• An applicant requests a correction of personal information or personal health information and the correction is not made.
  • An applicant does not believe that a sufficient search was conducted.

When preparing a submission, if you have any evidence to support your arguments, that can be a great help for the IPC through a course of a review. For example, if the scope of the review includes your belief that an adequate search for records was not conducted and you have evidence of that, provide the evidence as an attachment with your submission. A situation where you may have evidence that an adequate search was not conducted is where you have been provided a copy of an email as part of the response, but the attachment to the email has not been included with the response. For more information about evidence, please see the IPC blog What is evidence in a review?

Pages 25 to 27 of the Guide to Submissions includes a template for an applicant they may wish to use for preparing a submission. However, as an analyst I have received very helpful submissions also in the form of an email – it really doesn’t have to be fancy.

If you would like some additional guidance on what the IPC is looking for in your particular review, contact the analyst who has been assigned the file – you will find that information in the notification email advising you of the review or investigation. If you are not sure who the analyst is, please contact our general inquiry line at 306-787-8350.


Ontario introduces legislation regarding employee electronic monitoring

The Ontario government has introduced Bill 88, the Working for Workers Act, which among other things proposes section 41.1.1, which requires an employer with more than 25 employees to provide employees with a policy indicating what employees’ digital activity is being monitored. Electronic monitoring is not defined. Employees will have to determine the scope and extent of the policy and the monitoring. The Ontario’s news release stated:

plans to introduce new legislation … that would require employers to tell their workers if and how they are being monitored electronicallyIf passed, Ontario would become the first province to require electronic monitoring policies and protect workers’ privacy by requiring employers be transparent on how employees’ use of computers, cell phones, GPS systems and other electronic devices are being tracked.

The Ontario government has also indicated they are considering private sector privacy legislation, but that legislation has not been introduced yet.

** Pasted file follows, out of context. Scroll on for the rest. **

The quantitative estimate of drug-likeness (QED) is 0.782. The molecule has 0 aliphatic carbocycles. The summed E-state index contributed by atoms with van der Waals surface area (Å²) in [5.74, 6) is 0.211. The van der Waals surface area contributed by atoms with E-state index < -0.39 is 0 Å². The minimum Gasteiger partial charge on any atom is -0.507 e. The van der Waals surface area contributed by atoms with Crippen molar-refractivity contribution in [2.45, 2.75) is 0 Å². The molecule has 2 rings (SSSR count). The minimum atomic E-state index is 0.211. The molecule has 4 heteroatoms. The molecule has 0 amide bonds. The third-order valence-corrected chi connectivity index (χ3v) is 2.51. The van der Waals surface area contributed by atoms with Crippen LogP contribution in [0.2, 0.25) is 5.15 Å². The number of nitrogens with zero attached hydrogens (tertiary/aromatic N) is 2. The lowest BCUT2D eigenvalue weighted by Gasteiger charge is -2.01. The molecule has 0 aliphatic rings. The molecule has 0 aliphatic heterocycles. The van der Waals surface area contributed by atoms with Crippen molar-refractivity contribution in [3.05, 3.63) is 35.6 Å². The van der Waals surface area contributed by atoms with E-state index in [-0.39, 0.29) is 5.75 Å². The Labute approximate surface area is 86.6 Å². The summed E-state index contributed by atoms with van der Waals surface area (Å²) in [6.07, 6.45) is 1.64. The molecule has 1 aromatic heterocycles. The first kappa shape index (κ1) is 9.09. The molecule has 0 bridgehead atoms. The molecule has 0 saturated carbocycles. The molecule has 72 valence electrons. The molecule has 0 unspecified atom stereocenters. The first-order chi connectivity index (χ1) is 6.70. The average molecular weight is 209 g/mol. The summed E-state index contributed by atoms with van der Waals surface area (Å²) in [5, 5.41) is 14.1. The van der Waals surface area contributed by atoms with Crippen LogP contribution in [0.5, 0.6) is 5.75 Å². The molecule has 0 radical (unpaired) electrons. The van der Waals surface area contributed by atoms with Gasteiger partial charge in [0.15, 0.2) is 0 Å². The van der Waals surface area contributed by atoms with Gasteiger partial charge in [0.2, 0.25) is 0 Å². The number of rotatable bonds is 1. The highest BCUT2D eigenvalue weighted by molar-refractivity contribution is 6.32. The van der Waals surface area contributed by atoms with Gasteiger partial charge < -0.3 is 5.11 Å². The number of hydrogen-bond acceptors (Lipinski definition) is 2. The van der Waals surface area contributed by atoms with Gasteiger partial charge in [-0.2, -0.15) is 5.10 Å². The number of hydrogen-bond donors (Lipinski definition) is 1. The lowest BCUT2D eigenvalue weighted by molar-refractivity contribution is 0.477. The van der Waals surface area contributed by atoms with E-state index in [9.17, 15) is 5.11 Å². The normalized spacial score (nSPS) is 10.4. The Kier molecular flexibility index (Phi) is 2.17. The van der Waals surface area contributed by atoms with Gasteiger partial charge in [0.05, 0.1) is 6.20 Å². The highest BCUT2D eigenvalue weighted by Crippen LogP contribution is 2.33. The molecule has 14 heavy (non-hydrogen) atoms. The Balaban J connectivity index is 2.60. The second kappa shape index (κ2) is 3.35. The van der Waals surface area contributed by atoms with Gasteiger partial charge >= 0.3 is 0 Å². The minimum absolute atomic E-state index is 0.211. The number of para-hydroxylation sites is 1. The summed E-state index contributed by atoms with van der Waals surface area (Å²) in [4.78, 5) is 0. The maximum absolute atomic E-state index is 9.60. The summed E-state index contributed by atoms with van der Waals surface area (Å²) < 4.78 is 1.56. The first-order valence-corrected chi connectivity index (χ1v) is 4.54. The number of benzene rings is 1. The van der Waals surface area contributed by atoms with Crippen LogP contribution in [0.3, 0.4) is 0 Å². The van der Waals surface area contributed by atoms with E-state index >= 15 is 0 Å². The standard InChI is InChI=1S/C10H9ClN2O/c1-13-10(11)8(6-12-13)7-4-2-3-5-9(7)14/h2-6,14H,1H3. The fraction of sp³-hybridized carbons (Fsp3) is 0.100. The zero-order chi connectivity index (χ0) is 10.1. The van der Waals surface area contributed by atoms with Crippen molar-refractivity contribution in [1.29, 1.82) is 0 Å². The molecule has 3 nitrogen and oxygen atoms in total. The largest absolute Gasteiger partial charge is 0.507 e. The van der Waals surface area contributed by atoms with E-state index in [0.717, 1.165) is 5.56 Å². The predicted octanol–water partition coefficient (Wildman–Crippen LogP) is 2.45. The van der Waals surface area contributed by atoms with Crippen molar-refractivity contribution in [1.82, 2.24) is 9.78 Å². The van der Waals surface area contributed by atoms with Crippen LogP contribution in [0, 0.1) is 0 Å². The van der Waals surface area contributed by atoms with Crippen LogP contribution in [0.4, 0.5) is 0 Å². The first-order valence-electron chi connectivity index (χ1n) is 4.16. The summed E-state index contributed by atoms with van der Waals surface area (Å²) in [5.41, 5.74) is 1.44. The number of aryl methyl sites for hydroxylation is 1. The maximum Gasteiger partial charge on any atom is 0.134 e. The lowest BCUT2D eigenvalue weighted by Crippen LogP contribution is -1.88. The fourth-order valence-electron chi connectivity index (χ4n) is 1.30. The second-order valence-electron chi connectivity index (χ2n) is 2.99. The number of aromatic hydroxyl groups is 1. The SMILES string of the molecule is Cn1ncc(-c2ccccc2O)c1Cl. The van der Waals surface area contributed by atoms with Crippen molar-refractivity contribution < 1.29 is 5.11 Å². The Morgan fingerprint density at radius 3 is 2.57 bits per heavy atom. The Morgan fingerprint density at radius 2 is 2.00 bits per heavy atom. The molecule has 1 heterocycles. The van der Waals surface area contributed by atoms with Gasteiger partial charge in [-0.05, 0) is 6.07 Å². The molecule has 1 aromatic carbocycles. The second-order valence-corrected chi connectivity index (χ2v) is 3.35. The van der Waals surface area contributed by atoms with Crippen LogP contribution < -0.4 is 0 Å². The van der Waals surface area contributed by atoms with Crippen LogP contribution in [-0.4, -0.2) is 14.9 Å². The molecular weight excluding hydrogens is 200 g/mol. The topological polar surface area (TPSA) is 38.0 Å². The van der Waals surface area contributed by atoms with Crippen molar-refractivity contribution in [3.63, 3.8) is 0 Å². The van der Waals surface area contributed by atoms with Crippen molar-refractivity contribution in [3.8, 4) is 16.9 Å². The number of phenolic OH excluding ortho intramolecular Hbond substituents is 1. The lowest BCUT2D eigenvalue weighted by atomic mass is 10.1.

In Conversation with Diane McLeod-McKay, Information and Privacy Commissioner of Yukon

The Yukon Information and Privacy Commissioner introduced a new Access to Information and Protection of Privacy Act (ATIPP), which came into force on April 1, 2021. As the Act’s first anniversary looms, I thought it would be helpful to discuss how implementation of the new Act has gone. Diane and I talked about the history, the important changes, the implementation over the last year and the future.

Please listen to this podcast, one in a series of discussing legislative change in our country.


RIM Best Practices

Records and Information Management (RIM) practices are important for any organization. My office has developed a guide dealing with RIM. The guide contains many best practices that an organization can adopt.

The goal here is that an organization implement best practices which over time become every day practices. Check out the guide here. This guide is based on the Ontario resource Improving Access and Privacy with Records and Information Management.

Interview with Jill Clayton, Information and Privacy Commissioner of Alberta

I had the pleasure of talking to Jill Clayton who is retiring as the Information and Privacy Commissioner in Alberta. She was appointed in 2012 and re-appointed to a second five-year term in 2017.

Her term expires January 31 of this year, but she stays on until her successor is named. We talked about the accomplishments achieved in her term and her thoughts about the future in Episode 7 of Un-redacted, The Sask IPC Podcast which can be found here.

Please feel free to also check out Jill’s last Annual Report for more information.

Latest Case from the Court of Appeal

The Saskatchewan Court of Appeal has issued its decision in (West v Saskatchewan (Ministry of Health) 2022 SKCA 18. This was an appeal from a Court of Queen Bench decision  involving Mr. West and an access request to the Ministry of Health. The Court of Appeal considered sections 13(1)(b), 17(1)(a), 17(1)(b) and 22(a).

The Court held the Chambers judge erred in interpreting section 13(1)(b). The Court considered the implications of the requirement of confidentiality and the meaning of the word “obtains”. The Court was not persuaded that the Chambers judge committed an error in assessing the information considered under section 17(1)(a) and (b). Finally, the Court found no reason to disturb the Chambers judge’s conclusion regarding section 22 (solicitor-client privilege). I also note the Court of Appeal reviewed the general purpose and principles involved in The Freedom of Information and Protection of Privacy Act.